Japan’s J Curve

Japan’s J Curve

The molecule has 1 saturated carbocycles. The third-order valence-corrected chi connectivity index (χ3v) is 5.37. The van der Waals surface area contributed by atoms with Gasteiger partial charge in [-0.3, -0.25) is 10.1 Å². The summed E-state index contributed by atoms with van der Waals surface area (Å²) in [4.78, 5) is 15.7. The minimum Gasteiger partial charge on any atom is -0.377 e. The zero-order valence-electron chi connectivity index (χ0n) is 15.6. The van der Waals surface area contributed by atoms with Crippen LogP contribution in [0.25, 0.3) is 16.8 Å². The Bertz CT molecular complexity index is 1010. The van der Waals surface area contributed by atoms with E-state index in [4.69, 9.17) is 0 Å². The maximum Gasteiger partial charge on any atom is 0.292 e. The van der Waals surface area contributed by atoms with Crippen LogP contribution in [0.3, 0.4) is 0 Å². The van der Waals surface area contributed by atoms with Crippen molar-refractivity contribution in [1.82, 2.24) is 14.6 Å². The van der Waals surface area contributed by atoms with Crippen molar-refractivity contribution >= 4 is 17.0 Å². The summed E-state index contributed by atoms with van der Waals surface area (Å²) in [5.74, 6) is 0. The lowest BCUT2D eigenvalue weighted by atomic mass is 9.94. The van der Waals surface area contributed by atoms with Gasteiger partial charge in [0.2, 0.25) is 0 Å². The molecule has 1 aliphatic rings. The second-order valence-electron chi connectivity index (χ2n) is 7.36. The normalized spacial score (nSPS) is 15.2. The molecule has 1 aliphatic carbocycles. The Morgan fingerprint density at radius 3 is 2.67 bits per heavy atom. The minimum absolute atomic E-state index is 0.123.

Summary:Japan’s trade balance and current account are on the upswing, making material strides on the J Curve.One of the largest stakeholders of Japanese stocks has quietly become the Bank of Japan.Monetary policy leaders from the BOJ will be meeting June 15th and 16th to discuss their next move.Japan’s most recent affair with quantitative easing began in October of 2010 following poor economic and inflation growth after the great recession. Since then, Japan’s headline stock index, the Nikkei 225, has rallied nearly 70%; however, Japan’s quantitative easing program has far outpaced stock market growth. Specifically, The Bank of Japan’s bond buying program currently stands at 80 trillion yen per year, 2.28 times the original amount initially suggested in late 2010 of 35 trillion yen.While stocks have responded to the Bank of Japan (BOJ), other sectors of the economy have taken some time to recover, specifically trade. According to some economic trade theory, this should be expected.Economists define a J Curve as the upswing in a country’s current account after a successful devaluation of the local currency. The presumption is that immediately after the devaluation event, imports become more expensive for the local economy. Also in the short term, trade contracts remain little changed. These short term events lead to a slight worsening of the current account balance. This is the trough of the “J” in the below chart, location “Y”.In the long run, the current account will start to rise above previous levels, higher than both location “X” and “Y” on the chart above. The current account rallies due to better international pricing—driven by the more competitive domestic currency. Over...